Once again, I feel compelled to share a eulogy here, this time in honor of my dad.


John was many things to many people — son, brother, uncle, husband, father, father-in-law, grandfather, boss, and friend.

He’s been called John, Jack, Mr. K, Kenny Rogers, and Santa Claus.

I called him Daddy, Dad, Papa-san, Papuchi, and Papa John.

He called me Deidre — oh, no, I mean Maureen. And Bean or BeanBean.

When I spoke at Mom’s funeral, I said she gave me three things: love of music, love of travel, and love of friends. Yes, so did Dad. They both were shining examples to us of what friendship should look like.

He also gave me love of books, stories, generosity, and sense of humor.

It is so rough, trying to cram decades of love and joy into a short speech. I will endeavor to do so more speedily and with a little less blarney than Dad would have.

His sense of humor? Well, he traveled a lot for business when I was a kid, and he’d often bring me home a little gift. Once he brought a barf bag from the plane. “Look what a great lunch bag! Totally waterproof!” I brought it to school, and when the kids made faces, I exclaimed, “Waterproof!”

I wrote in his obituary that he was a correspondent and even put pictures up of him writing postcards, because it was such a big part of who he was. He always sent letters and articles and clips to people. It was like his love language. It was practically like the scene in Harry Potter when the letters keep flying in to tell him he’s a wizard…they just kept coming. All through school, I was the envy of all my roommates and friends because I got so many letters. When I lived in Madrid, he’d send faxes to me through the nearby hotel. (Hey, that was high-tech in 1989.)

He once sent a card and a check for some spending money. He wrote “Happy Arbor Day.” I thought, “Cool.” A little while later, I realized the money was for an upcoming trip. My roommate said, “Duh. Did you really think he was sending you money for Arbor Day?” Well, yes. Yes, I did.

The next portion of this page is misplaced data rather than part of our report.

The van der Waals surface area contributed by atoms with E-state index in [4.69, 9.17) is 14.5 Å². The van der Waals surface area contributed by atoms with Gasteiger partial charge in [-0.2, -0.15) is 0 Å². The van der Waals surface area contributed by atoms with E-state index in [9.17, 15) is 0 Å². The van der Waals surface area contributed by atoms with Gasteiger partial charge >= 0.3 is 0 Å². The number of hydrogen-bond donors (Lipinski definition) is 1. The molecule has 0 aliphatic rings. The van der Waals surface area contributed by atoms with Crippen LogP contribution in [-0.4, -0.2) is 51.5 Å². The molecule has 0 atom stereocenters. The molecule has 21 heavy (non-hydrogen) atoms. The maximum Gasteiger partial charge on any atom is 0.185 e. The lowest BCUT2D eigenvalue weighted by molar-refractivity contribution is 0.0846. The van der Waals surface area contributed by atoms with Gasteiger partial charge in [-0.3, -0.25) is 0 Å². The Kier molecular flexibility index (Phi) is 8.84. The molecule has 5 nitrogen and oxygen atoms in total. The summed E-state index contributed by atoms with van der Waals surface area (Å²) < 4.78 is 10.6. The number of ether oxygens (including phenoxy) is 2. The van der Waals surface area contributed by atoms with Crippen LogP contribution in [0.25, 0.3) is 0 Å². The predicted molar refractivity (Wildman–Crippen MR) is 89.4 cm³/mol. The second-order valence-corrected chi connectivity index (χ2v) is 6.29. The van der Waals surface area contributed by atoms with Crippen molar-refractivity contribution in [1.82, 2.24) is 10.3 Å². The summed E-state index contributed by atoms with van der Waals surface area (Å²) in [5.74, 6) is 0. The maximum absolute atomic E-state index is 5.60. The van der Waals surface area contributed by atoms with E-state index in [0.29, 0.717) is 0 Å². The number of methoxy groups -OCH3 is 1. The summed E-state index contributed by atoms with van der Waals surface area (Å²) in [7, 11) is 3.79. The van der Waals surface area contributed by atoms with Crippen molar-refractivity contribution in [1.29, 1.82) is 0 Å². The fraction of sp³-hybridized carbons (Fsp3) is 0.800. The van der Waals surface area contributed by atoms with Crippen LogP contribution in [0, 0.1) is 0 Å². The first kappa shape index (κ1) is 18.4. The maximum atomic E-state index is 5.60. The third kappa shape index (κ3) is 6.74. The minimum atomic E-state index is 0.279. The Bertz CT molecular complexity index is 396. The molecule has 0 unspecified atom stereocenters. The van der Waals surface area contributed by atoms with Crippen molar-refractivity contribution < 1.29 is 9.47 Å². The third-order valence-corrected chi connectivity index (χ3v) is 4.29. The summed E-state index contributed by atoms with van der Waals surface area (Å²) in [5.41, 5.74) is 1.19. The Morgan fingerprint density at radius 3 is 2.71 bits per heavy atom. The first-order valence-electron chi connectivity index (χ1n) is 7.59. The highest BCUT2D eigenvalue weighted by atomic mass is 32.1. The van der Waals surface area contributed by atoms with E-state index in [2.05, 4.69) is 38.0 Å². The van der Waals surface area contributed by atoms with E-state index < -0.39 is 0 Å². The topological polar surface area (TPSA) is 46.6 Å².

After I graduated, I’d sometimes house-sit for my parents when they went on vacation. I complained once, “Dad, you have all this wine, and I wasn’t sure what I could drink. I didn’t want to open something you were saving for a special occasion.” The next time I house-sat, he left a note on the fridge, “Wine for you under the sewing machine. Leftovers in the fridge. If you need anything else, look in freezer.” I rolled my eyes. Of course I’d look in the freezer if I wanted more food. A few days later, in search of ice, I found a glass with some money it — cold, hard cash, get it?  After that, it was our secret system: I’d house-sit and he’d leave me freezer cash.

Dad used to joke that the song he wanted played at his funeral was “Slip Slidin’ Away.” Unfortunately, that turned out to be a little too prescient. But even as Dad started to fade, his charm and his humor shone through — as did his pride and love of family. I’d go pick him up for lunch, and he’d tell folks, “I’ve got a date!” then he’d add, “It’s my daughter.” Then he’d turn to me and say, “I’m so lucky to have such a beautiful daughter. Noooo, I don’t mean Deidre.” And he’d laugh his joyous laugh and add, in all seriousness, “I have two beautiful daughters and a wonderful son. I had a great wife. I am a lucky man.” Until the very last minute he knew who we were and knew we loved him. Just as we always knew he loved us.

One of the very last things he said was, “Are we going out to eat?” So in his honor and in his words, “Let’s go grab a bite to eat.”

“Yes, let’s send Deidre a postcard!” 😀


  1. Maureen,
    What a wonderful tribute to your father. Having a hard to time writing, right now, too many tears running down my face.
    Your love and admiration is completely evident in your words. My condolences to you, and your family .
    Let’s plan a lunch, and get a bite to eat. Maybe, we can meet half way???

  2. The way that you’ve described your father is so beautiful. I feel like I know him.

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